By Daphne Lacroix
On Tuesday September 15th, former Guns N’ Roses and Velvet Revolver lead guitarist Slash headlined at Terminal 5 in New York City to a sold out crowd of fervent fans. Once ranked by Times Magazine as number two on its list of the "10 Best Electric Guitar Players of All-Time,” the chain-smoking top hat-wearing icon was sure to deliver a promising performance.
Stating that Slash is simply a great guitarist is definitely an understatement. Widely known around the world for his influential work in Guns N’ Roses and co-founder of the hard rock group Velvet Revolver, it is far more appropriate to call Slash a historical landmark, a guitar god, and a critical contributor to Rock N’ Roll.
When Slash’s first solo album hit the market over the summer, I was virtually first in line. A self-professed Guns N’ Roses fanatic and guitar player, I have always idolized Slash. In 2007, I met the rock star in person at a signing session for his autobiography entitled Slash, and in 2008 I saw him live performing with Velvet Revolver at Jones Beach. Needless to say, I would not miss the opportunity to witness the guitarist perform at one of my favorite New York City venues.
Taddy Porter, a hard-rocking quartet from Oklahoma, opened the show with a commanding presence.
“Word on the street is that Rock is dead,” stated lead singer Andy Brewer before leading the band into a powerful, hard-rocking, guitar-driven slew of loud, fast, and catchy songs. I was thoroughly impressed by the group’s overpowering electric sound and timeless feel; clad in tight pants, flannels, leather, and rocker attitudes, Taddy Porter could have emerged straight out of the early 70s’ hard rock scene with the likes of Cream and Led Zeppelin. Ultimately, the band definitely did an amazing job at revving up the exited crowd and kicking off an amazing show.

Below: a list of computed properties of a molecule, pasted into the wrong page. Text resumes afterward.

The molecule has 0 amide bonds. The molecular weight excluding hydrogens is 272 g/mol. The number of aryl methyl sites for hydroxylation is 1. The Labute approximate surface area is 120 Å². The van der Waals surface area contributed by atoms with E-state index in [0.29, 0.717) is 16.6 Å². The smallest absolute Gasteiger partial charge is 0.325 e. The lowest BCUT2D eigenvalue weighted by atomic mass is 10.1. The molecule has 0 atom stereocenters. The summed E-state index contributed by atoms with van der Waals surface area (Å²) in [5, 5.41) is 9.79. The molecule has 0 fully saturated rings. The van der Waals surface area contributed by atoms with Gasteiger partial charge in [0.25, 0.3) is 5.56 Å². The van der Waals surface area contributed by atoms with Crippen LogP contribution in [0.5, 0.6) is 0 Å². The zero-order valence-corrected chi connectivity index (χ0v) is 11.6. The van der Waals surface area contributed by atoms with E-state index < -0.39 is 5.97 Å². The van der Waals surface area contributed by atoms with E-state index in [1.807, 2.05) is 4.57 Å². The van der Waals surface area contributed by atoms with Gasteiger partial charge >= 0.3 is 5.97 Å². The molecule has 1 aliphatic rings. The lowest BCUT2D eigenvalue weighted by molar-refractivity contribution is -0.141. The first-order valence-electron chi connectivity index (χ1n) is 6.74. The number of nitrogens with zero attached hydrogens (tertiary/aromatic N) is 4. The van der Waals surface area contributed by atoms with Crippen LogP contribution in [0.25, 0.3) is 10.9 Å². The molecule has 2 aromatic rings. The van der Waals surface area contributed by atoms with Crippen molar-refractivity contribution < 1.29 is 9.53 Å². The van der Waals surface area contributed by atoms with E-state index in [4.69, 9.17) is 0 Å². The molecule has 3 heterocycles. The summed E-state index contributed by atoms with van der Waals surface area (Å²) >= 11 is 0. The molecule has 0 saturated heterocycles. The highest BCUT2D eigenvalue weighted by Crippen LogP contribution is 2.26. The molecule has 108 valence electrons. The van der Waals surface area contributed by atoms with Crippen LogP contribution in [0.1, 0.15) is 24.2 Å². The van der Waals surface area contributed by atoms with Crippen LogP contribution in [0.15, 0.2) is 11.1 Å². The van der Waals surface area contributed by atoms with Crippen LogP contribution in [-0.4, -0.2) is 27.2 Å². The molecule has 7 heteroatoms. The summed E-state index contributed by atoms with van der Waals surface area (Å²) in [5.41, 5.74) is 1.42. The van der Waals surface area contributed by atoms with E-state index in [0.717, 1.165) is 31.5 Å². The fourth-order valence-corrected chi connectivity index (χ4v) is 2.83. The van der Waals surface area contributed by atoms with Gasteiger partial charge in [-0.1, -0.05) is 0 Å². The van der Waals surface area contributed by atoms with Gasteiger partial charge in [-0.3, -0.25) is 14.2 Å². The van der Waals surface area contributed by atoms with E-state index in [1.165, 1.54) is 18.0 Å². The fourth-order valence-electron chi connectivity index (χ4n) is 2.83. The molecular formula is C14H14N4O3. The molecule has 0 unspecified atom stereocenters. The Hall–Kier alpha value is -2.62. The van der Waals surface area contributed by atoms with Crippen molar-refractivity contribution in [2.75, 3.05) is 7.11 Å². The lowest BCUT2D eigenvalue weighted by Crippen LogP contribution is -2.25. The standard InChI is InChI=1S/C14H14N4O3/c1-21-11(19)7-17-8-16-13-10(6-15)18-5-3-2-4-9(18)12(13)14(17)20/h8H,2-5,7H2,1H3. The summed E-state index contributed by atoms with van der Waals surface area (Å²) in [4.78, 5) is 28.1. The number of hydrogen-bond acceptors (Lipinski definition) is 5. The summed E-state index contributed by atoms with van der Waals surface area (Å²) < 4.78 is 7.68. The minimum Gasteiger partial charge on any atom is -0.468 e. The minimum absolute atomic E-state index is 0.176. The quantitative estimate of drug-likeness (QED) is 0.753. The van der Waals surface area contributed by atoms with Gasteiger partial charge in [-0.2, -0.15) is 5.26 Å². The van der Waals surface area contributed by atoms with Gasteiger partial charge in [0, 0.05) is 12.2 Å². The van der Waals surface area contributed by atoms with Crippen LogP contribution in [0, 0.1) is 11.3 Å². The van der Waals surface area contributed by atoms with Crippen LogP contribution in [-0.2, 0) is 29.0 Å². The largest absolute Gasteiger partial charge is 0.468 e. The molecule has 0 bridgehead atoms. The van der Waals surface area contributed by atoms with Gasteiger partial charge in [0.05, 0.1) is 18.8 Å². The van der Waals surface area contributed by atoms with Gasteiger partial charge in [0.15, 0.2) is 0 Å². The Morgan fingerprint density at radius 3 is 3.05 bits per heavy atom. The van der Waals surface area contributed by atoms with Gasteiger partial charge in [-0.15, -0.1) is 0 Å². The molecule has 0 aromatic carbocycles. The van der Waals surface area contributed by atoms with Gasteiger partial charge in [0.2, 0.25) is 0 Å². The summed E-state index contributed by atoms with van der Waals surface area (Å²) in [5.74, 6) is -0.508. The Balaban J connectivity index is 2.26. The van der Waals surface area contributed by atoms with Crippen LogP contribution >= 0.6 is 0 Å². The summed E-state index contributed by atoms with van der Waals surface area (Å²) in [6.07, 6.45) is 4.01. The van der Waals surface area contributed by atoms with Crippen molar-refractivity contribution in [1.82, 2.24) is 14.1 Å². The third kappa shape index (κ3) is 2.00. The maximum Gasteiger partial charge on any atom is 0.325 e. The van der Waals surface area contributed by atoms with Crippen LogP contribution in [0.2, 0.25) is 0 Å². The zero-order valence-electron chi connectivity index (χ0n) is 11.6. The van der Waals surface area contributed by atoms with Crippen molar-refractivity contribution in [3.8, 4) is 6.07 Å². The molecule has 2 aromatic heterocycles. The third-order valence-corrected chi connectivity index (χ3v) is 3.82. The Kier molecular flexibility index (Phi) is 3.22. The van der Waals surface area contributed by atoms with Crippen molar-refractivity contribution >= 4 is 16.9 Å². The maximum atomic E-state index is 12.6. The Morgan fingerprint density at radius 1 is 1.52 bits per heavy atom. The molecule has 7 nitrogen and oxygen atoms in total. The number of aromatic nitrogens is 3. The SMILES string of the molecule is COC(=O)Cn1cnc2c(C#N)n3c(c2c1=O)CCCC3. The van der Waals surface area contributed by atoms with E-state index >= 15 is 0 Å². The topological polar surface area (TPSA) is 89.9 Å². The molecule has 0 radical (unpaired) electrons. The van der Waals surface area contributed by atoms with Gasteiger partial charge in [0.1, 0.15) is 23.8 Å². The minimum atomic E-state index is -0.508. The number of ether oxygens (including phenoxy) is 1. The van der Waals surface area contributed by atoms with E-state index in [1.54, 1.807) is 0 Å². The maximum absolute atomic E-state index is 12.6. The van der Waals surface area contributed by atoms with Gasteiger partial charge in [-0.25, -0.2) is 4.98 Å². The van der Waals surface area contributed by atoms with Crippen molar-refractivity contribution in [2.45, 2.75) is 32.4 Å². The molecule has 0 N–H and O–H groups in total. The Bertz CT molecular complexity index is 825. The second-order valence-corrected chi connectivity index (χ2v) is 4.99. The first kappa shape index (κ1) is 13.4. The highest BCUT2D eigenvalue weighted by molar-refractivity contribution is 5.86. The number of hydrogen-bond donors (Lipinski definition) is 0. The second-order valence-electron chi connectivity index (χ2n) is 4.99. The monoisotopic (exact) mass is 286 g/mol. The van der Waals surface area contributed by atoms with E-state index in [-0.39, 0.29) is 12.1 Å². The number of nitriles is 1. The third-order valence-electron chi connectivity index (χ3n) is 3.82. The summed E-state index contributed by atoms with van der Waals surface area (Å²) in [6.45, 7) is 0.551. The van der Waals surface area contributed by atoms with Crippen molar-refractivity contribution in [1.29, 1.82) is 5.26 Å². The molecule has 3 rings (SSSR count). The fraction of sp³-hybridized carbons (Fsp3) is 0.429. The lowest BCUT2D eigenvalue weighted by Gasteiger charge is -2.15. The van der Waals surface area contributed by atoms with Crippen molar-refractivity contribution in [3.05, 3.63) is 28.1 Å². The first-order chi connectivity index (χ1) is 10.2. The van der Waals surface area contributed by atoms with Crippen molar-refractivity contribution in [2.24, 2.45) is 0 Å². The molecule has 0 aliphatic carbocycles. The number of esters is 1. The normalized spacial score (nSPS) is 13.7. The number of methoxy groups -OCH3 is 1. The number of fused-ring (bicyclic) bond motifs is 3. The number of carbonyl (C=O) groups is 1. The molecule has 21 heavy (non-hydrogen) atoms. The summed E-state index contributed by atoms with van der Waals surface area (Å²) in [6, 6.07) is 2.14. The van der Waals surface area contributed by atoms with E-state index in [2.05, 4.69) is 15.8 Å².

The second opening act, TAB the Band, however, failed to deliver. While the quality of the music was fairly good, the band’s stage presence seemed unbearably tame compared to the previous act. The lead singer seemed apathetic, the lead guitarist seemed over-enthused, and the rhythm guitarist, sporting a Justin Beiber haircut, simply seemed lost. Needless to say, the sold-out crowd of hard core Slash fans didn’t exactly react positively to the pop-rock ensemble.
After three hours of prolonged waiting, Slash and his group finally emerged onto the scene, opening with the first song off of his new album, “Ghost.” As soon as the guitar kicked in, the ambiance intensified as the crowd began jumping enthusiastically. It is undeniable that Slash’s presence was overpowering in itself; clad in black converse, tight leather pants, aviator shades and his signature top hat, Slash’s nonchalant swagger and unbelievable musicianship was simply amazing.
Throughout the night, Slash and the group performed a wide array of songs, ranging from early Guns N’ Roses material to signature Slash guitar solos and songs from the new album. This balanced mélange created a perfect blend for fans of every genre.
The second song, “Nightrain,” a GN’R classic, was arguably the biggest crowd pleaser of the night. As soon as the distinctive guitar introduction emerged, the crowd literally went crazy as the lyrics from the song were almost overshadowed by the singing from the crowd. “Sweet Child O’ Mine” also received widespread audience response. Arguably one of the most popular hard rock ballads of all time, the song truly captivated the audience with the hypnotizing guitar riff.
Though Slash was obviously the headlining act of the night, I was thoroughly impressed with his touring band. The lead singer, Myles Kennedy, former singer of the Mayfield Four, adapted every song with power and sophistication. After all, anyone who can successfully sing songs originally sung by reputed vocalists such as Axl Rose of Guns N’ Roses, Scott Weiland of Stone Temple Pilots, and Andrew Stockdale of Wolfmother is definitely a well-accomplished and impressive front man.
I walked out of the concert feeling absolutely surreal. The entire experience left me amazed and speechless. Though I’ve seen many Rock bands including acts such as the Rolling Stones, Beck, and the Who, this concert affected me on a much deeper level. The passion of the crowd, the musicianship of the artists, and the insanely high volume of the music altogether created an amazing atmosphere and ultimately proved that Rock is definitely not dead.
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